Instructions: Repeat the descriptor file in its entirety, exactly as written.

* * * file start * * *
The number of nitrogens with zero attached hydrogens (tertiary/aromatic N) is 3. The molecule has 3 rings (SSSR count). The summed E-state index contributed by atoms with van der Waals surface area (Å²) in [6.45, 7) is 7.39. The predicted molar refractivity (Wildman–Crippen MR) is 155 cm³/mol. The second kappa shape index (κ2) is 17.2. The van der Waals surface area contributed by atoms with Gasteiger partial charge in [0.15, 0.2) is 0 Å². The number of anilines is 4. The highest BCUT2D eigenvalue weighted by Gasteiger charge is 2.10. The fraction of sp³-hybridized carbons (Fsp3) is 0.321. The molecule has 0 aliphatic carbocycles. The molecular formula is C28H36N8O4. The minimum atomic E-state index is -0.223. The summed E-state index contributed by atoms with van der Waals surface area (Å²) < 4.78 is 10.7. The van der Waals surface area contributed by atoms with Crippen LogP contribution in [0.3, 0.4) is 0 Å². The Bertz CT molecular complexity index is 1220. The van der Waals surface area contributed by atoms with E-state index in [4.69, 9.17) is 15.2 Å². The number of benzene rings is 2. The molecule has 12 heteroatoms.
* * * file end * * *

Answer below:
The number of nitrogens with zero attached hydrogens (tertiary/aromatic N) is 3. The molecule has 3 rings (SSSR count). The summed E-state index contributed by atoms with van der Waals surface area (Å²) in [6.45, 7) is 7.39. The predicted molar refractivity (Wildman–Crippen MR) is 155 cm³/mol. The second kappa shape index (κ2) is 17.2. The van der Waals surface area contributed by atoms with Gasteiger partial charge in [0.15, 0.2) is 0 Å². The number of anilines is 4. The highest BCUT2D eigenvalue weighted by Gasteiger charge is 2.10. The fraction of sp³-hybridized carbons (Fsp3) is 0.321. The molecule has 0 aliphatic carbocycles. The molecular formula is C28H36N8O4. The minimum atomic E-state index is -0.223. The summed E-state index contributed by atoms with van der Waals surface area (Å²) < 4.78 is 10.7. The van der Waals surface area contributed by atoms with Crippen LogP contribution in [0.3, 0.4) is 0 Å². The Bertz CT molecular complexity index is 1220. The van der Waals surface area contributed by atoms with E-state index in [4.69, 9.17) is 15.2 Å². The number of benzene rings is 2. The molecule has 12 heteroatoms.